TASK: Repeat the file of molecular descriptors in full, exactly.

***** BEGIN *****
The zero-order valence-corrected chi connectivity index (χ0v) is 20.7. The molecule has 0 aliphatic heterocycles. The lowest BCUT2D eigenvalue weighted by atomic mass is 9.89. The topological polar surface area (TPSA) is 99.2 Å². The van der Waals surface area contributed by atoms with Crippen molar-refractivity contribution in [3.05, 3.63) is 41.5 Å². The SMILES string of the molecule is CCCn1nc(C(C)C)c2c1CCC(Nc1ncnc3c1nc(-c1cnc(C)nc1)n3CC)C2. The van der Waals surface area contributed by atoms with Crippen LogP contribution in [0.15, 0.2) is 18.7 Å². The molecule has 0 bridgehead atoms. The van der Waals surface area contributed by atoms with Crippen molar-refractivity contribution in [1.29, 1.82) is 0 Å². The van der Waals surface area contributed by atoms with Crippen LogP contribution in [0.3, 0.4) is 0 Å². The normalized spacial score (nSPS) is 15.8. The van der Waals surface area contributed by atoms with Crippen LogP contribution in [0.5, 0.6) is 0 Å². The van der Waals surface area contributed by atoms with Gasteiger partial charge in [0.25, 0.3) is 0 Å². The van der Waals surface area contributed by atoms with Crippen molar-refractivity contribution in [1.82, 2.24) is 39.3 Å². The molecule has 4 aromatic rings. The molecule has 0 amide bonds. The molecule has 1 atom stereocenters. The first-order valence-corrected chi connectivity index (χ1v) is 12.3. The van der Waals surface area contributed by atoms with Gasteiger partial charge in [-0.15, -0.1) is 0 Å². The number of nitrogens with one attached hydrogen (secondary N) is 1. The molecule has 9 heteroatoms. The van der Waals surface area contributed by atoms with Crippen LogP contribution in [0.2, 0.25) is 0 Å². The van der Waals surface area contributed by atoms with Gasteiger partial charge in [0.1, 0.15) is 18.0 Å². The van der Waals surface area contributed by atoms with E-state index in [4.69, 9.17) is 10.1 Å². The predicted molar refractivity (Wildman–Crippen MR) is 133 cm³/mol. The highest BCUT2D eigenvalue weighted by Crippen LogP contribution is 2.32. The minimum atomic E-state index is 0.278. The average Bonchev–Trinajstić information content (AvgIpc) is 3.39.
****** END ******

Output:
The zero-order valence-corrected chi connectivity index (χ0v) is 20.7. The molecule has 0 aliphatic heterocycles. The lowest BCUT2D eigenvalue weighted by atomic mass is 9.89. The topological polar surface area (TPSA) is 99.2 Å². The van der Waals surface area contributed by atoms with Crippen molar-refractivity contribution in [3.05, 3.63) is 41.5 Å². The SMILES string of the molecule is CCCn1nc(C(C)C)c2c1CCC(Nc1ncnc3c1nc(-c1cnc(C)nc1)n3CC)C2. The van der Waals surface area contributed by atoms with Crippen LogP contribution in [0.15, 0.2) is 18.7 Å². The molecule has 0 bridgehead atoms. The van der Waals surface area contributed by atoms with Crippen molar-refractivity contribution in [1.29, 1.82) is 0 Å². The van der Waals surface area contributed by atoms with Crippen LogP contribution in [0.3, 0.4) is 0 Å². The normalized spacial score (nSPS) is 15.8. The van der Waals surface area contributed by atoms with Crippen LogP contribution in [0.5, 0.6) is 0 Å². The van der Waals surface area contributed by atoms with Gasteiger partial charge in [0.25, 0.3) is 0 Å². The van der Waals surface area contributed by atoms with Crippen molar-refractivity contribution in [1.82, 2.24) is 39.3 Å². The molecule has 4 aromatic rings. The molecule has 0 amide bonds. The molecule has 1 atom stereocenters. The first-order valence-corrected chi connectivity index (χ1v) is 12.3. The van der Waals surface area contributed by atoms with Gasteiger partial charge in [-0.15, -0.1) is 0 Å². The number of nitrogens with one attached hydrogen (secondary N) is 1. The molecule has 9 heteroatoms. The van der Waals surface area contributed by atoms with Crippen LogP contribution in [0.2, 0.25) is 0 Å². The van der Waals surface area contributed by atoms with Gasteiger partial charge in [0.1, 0.15) is 18.0 Å². The van der Waals surface area contributed by atoms with E-state index in [4.69, 9.17) is 10.1 Å². The predicted molar refractivity (Wildman–Crippen MR) is 133 cm³/mol. The highest BCUT2D eigenvalue weighted by Crippen LogP contribution is 2.32. The minimum atomic E-state index is 0.278. The average Bonchev–Trinajstić information content (AvgIpc) is 3.39.